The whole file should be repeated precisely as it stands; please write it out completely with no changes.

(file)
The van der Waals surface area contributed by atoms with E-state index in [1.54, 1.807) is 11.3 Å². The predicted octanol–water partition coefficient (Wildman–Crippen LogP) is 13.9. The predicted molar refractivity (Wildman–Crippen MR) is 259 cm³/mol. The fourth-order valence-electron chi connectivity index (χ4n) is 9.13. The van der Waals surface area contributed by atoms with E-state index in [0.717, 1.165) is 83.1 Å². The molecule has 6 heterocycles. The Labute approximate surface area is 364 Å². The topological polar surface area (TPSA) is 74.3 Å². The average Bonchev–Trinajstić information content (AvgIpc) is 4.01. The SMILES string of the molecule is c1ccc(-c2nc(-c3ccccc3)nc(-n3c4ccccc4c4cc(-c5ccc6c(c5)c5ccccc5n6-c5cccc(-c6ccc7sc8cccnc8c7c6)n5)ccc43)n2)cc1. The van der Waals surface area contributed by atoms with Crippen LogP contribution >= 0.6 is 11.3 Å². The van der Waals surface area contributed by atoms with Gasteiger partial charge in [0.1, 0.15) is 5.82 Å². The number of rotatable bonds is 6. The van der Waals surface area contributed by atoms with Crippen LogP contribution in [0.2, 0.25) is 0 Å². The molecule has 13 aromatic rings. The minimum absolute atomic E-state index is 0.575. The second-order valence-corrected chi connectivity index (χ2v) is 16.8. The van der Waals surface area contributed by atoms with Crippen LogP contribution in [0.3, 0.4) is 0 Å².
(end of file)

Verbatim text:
The van der Waals surface area contributed by atoms with E-state index in [1.54, 1.807) is 11.3 Å². The predicted octanol–water partition coefficient (Wildman–Crippen LogP) is 13.9. The predicted molar refractivity (Wildman–Crippen MR) is 259 cm³/mol. The fourth-order valence-electron chi connectivity index (χ4n) is 9.13. The van der Waals surface area contributed by atoms with E-state index in [0.717, 1.165) is 83.1 Å². The molecule has 6 heterocycles. The Labute approximate surface area is 364 Å². The topological polar surface area (TPSA) is 74.3 Å². The average Bonchev–Trinajstić information content (AvgIpc) is 4.01. The SMILES string of the molecule is c1ccc(-c2nc(-c3ccccc3)nc(-n3c4ccccc4c4cc(-c5ccc6c(c5)c5ccccc5n6-c5cccc(-c6ccc7sc8cccnc8c7c6)n5)ccc43)n2)cc1. The van der Waals surface area contributed by atoms with Crippen LogP contribution >= 0.6 is 11.3 Å². The van der Waals surface area contributed by atoms with Gasteiger partial charge in [0.1, 0.15) is 5.82 Å². The number of rotatable bonds is 6. The van der Waals surface area contributed by atoms with Crippen LogP contribution in [0.2, 0.25) is 0 Å². The molecule has 13 aromatic rings. The minimum absolute atomic E-state index is 0.575. The second-order valence-corrected chi connectivity index (χ2v) is 16.8. The van der Waals surface area contributed by atoms with Crippen LogP contribution in [0.3, 0.4) is 0 Å².